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View more articles by Lawrence Steele
Lawrence Steele is the pseudonym for an NK News correspondent on the China-North Korea border.
JIAN, China — A new bridge spans the river dividing the outskirts of this border city from North Korea, a feat of cooperation speaking of two countries intimately bound by history, politics and trade.
While it spans more than 300 meters across the Yalu River, the bridge was completed in just 75 days, according to a local resident who claims his home was demolished for the construction.
It sounds like an impressive indication of Sino-North Korean efficiency – until you learn that this brisk period of construction finished in 2012 and the bridge has never been used.
On this November afternoon, the customs and immigration building on the Chinese side remains a scaffolding-wrapped shell. A crane looms nearby, but there is not a sign of construction to be seen or heard.
Across the water lies Manpo, a North Korean city reported in a 2008 census to have about 116,000 people. There, the equivalent immigration building appears complete, its glass front making it by far the most modern-looking structure within sight.
Residents in Jian say that work on the bridge has stalled as a result of friction between the Chinese and North Korean authorities, echoing reports of rocky relations between the upper echelons in Beijing and Pyongyang.
The resident who claims he was evicted says North Korea enraged the Chinese by unilaterally moving the site of the bridge several hundred meters down the river to avoid relocating its citizens.
“The North Korean government doesn’t want to tear down the houses there, so they built it there, without the Chinese’s government’s agreement,” he says, adding that this forced the Chinese to relocate its people instead.
He says North Korea didn’t pay anything toward the construction: “The Chinese government paid the money and North Korea gave the labor.”
Compensation for Chinese displaced by the project appears to be a sticking point.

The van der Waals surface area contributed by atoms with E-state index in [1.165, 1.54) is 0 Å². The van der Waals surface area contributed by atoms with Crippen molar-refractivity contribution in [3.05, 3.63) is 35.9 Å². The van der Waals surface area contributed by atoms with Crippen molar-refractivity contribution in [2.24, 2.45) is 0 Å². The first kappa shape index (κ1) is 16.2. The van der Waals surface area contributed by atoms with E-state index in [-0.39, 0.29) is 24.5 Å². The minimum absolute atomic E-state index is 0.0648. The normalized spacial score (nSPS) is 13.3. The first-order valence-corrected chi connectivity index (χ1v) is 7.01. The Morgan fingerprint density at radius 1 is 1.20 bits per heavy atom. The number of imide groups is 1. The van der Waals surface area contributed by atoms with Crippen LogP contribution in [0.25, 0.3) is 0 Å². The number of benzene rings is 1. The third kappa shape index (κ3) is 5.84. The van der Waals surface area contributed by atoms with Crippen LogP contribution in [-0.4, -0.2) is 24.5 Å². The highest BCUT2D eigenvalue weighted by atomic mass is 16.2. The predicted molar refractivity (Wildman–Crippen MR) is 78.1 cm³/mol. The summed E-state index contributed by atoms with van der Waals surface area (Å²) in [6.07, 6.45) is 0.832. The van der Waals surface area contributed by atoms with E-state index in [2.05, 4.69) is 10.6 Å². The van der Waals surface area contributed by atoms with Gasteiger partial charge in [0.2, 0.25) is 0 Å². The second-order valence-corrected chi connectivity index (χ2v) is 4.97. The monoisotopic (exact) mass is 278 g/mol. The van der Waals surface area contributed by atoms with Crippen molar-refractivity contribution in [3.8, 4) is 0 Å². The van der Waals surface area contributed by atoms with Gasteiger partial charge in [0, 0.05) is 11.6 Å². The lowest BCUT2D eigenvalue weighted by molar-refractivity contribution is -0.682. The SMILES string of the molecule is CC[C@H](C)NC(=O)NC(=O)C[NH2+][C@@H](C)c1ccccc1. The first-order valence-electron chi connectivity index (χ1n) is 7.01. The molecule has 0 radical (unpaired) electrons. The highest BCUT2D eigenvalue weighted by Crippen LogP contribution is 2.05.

“The Chinese government asked them to pay more and North Korea said no,” says a shop owner in the city who claims to also work for the local government.
Nobody seems clear about when the bridge will actually open.
“The Chinese and North Korean government will work together to fix it but no date has been announced yet. It could be finished (spring 2016),” says the shop owner.
Or it could be 2017, if the resident is to be believed.
A BRIDGE TOO FAR
“It is hard to extrapolate more about the complex relationship between North Korea and China from this one project,” said Melvin Curtis, a North Korea analyst who writes for 38 North. “However, at the same time, the Chinese are building a new bridge from Hunchun to Rason, a special economic zone in North Korea’s north east, and recent reports indicate that the Chinese and North Koreans have come to an agreement on the development of the Sinuiju Special Economic Zone which may include the opening of the new Yalu River Bridge (Dandong). If indeed the tide has turned on Chinese-North Korean relations, then perhaps we will see the completion of this new border crossing in Jian and Manpo.”
The delay, which appears to have escaped notice in Western media, mirrors a similarly protracted saga in Dandong, more than 200 miles away. There, a new bridge linking the largest Chinese border city with Sinuiju remains unused some 15 months after its scheduled opening and after more than $320 million spent.
Like Dandong, Jian has logistical importance: It is one of the three major border crossings with North Korea, along with Tumen. Previous North Korean leader Kim Jong Il crossed here in 2010, shortly before his death. At present, a single-track rail bridge built during the Japanese colonial era facilitates the cross-border travel of freight and a handful of Chinese tourists.
Potentially, Jian could become much more important than it already is – as a gateway to trade with China, something both governments have apparently strived for, however unevenly. The new bridge is supposed to cap a greater transport initiative that would give Pyongyang its first viable international trade corridor on paved highway, said Melvin.
On 38 North, Melvin has detailed satellite imagery that shows the construction of 176 kilometers of highway linking Manpo to Huichon, a small city in Chagang Province, which is already connected to Pyongyang by paved highway. The route could open the way for new trade opportunities across the border.
“North Korea’s Chagang Province and its capital city, Kanggye, are home to important North Korean military factories,” Melvin says.
“And although they have access to Chinese imports via railway, they do not have easy access by car or truck. Although most Chinese-North Korean trade takes place in neighboring North Pyongan Province – Sinuiju-Dandong – perhaps it is the importance of North Korea’s military industry that has led the North Korean government to prioritize road improvement in Chagang and Kanggye rather than along its most used commercial trade artery.”
Image: Lawrence Steele